Years ago, while archery hunting, I had taken a shot at a young buck and then watched as it disappeared into cover. After climbing down from the stand, I located the arrow and found good blood covering the shaft. And, as any experienced bow hunter knows, the work begins with tracking duties.

A friend and I scoured the tall grass and found enough blood to track the prize to a tributary of the Looking Glass River, but not beyond. After several futile hours, and as my pal was leaving for home, I remarked that I would get my dog, Leroy — a black Labrador retriever that never tracked a deer. I was desperate.

Back at the scene, the highly excitable canine, was put on the track and hurriedly pulled on the mandated leash up and through the same water where we had given up. My heretofore inexperienced four-footed friend pulled hard right through the waterway, when I scanned the path with my light. To my delight he was on the blood trail and within a minute he was on top of the fallen buck. This was my epiphany moment — one never to be forgotten.

I had learned that an untrained family dog can become a successful tracker if given a chance. From that point in time, I always allowed the dog to find any deer I had taken, even if I knew exactly where they succumbed. I considered the exercises as refresher courses.

After Leroy went to the happy hound hunting grounds in the sky, we obtained another mutt that was struck by a vehicle in Lansing and left in the road to die. We paid the bill for veterinary services and located the owner, who for whatever reason declined to reimburse us and gave us the dog we named Annie. This had been a city dog tied to a chain all its life outdoors and I never considered to take it afield until one day that I had exhausted myself during another unsuccessful deer tracking adventure.

Annie had never hunted anything. Nonetheless, she was leashed and freed to find my venison and that she did. Although she never showed signs of following a scent trail, she poked along without a whimper until she followed her nose to the whitetail. Even then she exhibited no real interest but it didn’t matter; her success was my success.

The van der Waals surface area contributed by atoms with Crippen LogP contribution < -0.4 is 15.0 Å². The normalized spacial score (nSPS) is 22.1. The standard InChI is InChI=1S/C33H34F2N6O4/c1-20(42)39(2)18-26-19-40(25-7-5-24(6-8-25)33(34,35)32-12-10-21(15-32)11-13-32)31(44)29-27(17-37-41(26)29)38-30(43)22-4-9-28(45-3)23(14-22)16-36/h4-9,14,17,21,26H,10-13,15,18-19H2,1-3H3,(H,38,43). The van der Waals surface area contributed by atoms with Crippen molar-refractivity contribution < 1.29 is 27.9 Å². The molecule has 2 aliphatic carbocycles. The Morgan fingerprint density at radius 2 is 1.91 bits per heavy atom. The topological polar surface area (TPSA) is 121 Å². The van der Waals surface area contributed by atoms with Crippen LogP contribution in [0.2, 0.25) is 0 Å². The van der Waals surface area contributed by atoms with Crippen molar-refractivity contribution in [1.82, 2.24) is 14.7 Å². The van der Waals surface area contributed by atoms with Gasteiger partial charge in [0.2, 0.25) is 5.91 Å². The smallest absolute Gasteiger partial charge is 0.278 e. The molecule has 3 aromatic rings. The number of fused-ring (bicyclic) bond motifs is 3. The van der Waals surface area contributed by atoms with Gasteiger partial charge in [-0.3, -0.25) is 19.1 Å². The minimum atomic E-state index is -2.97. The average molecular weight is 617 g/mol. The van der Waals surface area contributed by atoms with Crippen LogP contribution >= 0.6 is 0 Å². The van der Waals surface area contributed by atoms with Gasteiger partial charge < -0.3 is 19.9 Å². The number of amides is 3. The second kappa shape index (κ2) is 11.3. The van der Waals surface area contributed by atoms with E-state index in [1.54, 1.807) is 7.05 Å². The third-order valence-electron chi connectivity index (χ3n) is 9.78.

Next in line years later, a friend’s beagle mix dog, Reese, became my dog (in spirit only) and was called into tracking duty. Reese was a natural and not only found the first deer for which we needed help, but found many afterward. As a reward, we would share a bit of fresh, wild meat with the little guy who thoroughly enjoyed it. Reese is still alive and well, but has moved to another home in Livingston County with his owner and is still my friend.

Now, my hunting partner, Joe, has had a young blue tick hound mix named Junior for over a year now and he is the heir apparent to the line of house-dog trackers. Although he remains untested afield, he is certain to provide his nose when needed and I have no doubt as to his level of desire and ability.

If you’ve never given an available canine a chance to assist in tracking chores, leash one up and hang on. Just make sure to check the hunting regulations, because there are many aspects of using a tracking dog legally to be aware of.

If you cannot come up with a dog to help find your fallen trophy, there is a contingent of Michigan tracking dogs available for hire on a moment’s notice. They can be found online at michigandeertracknhounds.com.

The point is not to give up tracking unless you’ve given a dog a chance to help, because the nose knows.

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